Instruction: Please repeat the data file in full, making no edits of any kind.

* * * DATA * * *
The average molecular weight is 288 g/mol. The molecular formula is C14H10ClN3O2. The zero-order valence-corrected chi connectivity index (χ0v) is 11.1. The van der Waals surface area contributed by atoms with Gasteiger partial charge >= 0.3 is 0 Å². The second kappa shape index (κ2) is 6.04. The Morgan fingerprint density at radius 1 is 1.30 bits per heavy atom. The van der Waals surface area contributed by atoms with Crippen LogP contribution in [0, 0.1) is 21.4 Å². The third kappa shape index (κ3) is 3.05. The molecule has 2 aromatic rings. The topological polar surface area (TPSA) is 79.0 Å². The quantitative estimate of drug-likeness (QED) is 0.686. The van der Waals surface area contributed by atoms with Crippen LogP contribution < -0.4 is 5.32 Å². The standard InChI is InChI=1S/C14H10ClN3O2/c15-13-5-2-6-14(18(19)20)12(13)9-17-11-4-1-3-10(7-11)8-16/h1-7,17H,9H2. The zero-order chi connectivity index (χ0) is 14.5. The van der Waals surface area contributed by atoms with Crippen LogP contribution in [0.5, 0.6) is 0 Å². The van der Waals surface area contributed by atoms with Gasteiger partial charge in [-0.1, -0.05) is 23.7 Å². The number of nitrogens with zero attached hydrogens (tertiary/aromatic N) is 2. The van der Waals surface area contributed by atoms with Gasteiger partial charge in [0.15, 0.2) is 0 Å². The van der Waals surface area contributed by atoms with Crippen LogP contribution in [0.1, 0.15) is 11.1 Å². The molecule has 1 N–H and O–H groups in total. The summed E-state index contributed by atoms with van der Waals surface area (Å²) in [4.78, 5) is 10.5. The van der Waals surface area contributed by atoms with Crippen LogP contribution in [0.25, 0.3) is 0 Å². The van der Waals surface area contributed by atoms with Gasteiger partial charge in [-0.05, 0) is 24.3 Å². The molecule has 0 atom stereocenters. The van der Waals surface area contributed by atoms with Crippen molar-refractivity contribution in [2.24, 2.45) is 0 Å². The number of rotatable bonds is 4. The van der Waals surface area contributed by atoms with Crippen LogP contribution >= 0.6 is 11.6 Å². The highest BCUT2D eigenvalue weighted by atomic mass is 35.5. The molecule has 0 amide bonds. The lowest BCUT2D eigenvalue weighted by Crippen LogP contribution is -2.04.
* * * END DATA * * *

The average molecular weight is 288 g/mol. The molecular formula is C14H10ClN3O2. The zero-order valence-corrected chi connectivity index (χ0v) is 11.1. The van der Waals surface area contributed by atoms with Gasteiger partial charge >= 0.3 is 0 Å². The second kappa shape index (κ2) is 6.04. The Morgan fingerprint density at radius 1 is 1.30 bits per heavy atom. The van der Waals surface area contributed by atoms with Crippen LogP contribution in [0, 0.1) is 21.4 Å². The third kappa shape index (κ3) is 3.05. The molecule has 2 aromatic rings. The topological polar surface area (TPSA) is 79.0 Å². The quantitative estimate of drug-likeness (QED) is 0.686. The van der Waals surface area contributed by atoms with Crippen LogP contribution < -0.4 is 5.32 Å². The standard InChI is InChI=1S/C14H10ClN3O2/c15-13-5-2-6-14(18(19)20)12(13)9-17-11-4-1-3-10(7-11)8-16/h1-7,17H,9H2. The zero-order chi connectivity index (χ0) is 14.5. The van der Waals surface area contributed by atoms with Crippen LogP contribution in [0.5, 0.6) is 0 Å². The van der Waals surface area contributed by atoms with Gasteiger partial charge in [-0.1, -0.05) is 23.7 Å². The number of nitrogens with zero attached hydrogens (tertiary/aromatic N) is 2. The van der Waals surface area contributed by atoms with Gasteiger partial charge in [0.15, 0.2) is 0 Å². The van der Waals surface area contributed by atoms with Crippen LogP contribution in [0.1, 0.15) is 11.1 Å². The molecule has 1 N–H and O–H groups in total. The summed E-state index contributed by atoms with van der Waals surface area (Å²) in [4.78, 5) is 10.5. The van der Waals surface area contributed by atoms with Crippen LogP contribution in [0.25, 0.3) is 0 Å². The van der Waals surface area contributed by atoms with Gasteiger partial charge in [-0.05, 0) is 24.3 Å². The molecule has 0 atom stereocenters. The van der Waals surface area contributed by atoms with Crippen molar-refractivity contribution in [2.24, 2.45) is 0 Å². The number of rotatable bonds is 4. The van der Waals surface area contributed by atoms with Crippen LogP contribution >= 0.6 is 11.6 Å². The highest BCUT2D eigenvalue weighted by atomic mass is 35.5. The molecule has 0 amide bonds. The lowest BCUT2D eigenvalue weighted by Crippen LogP contribution is -2.04.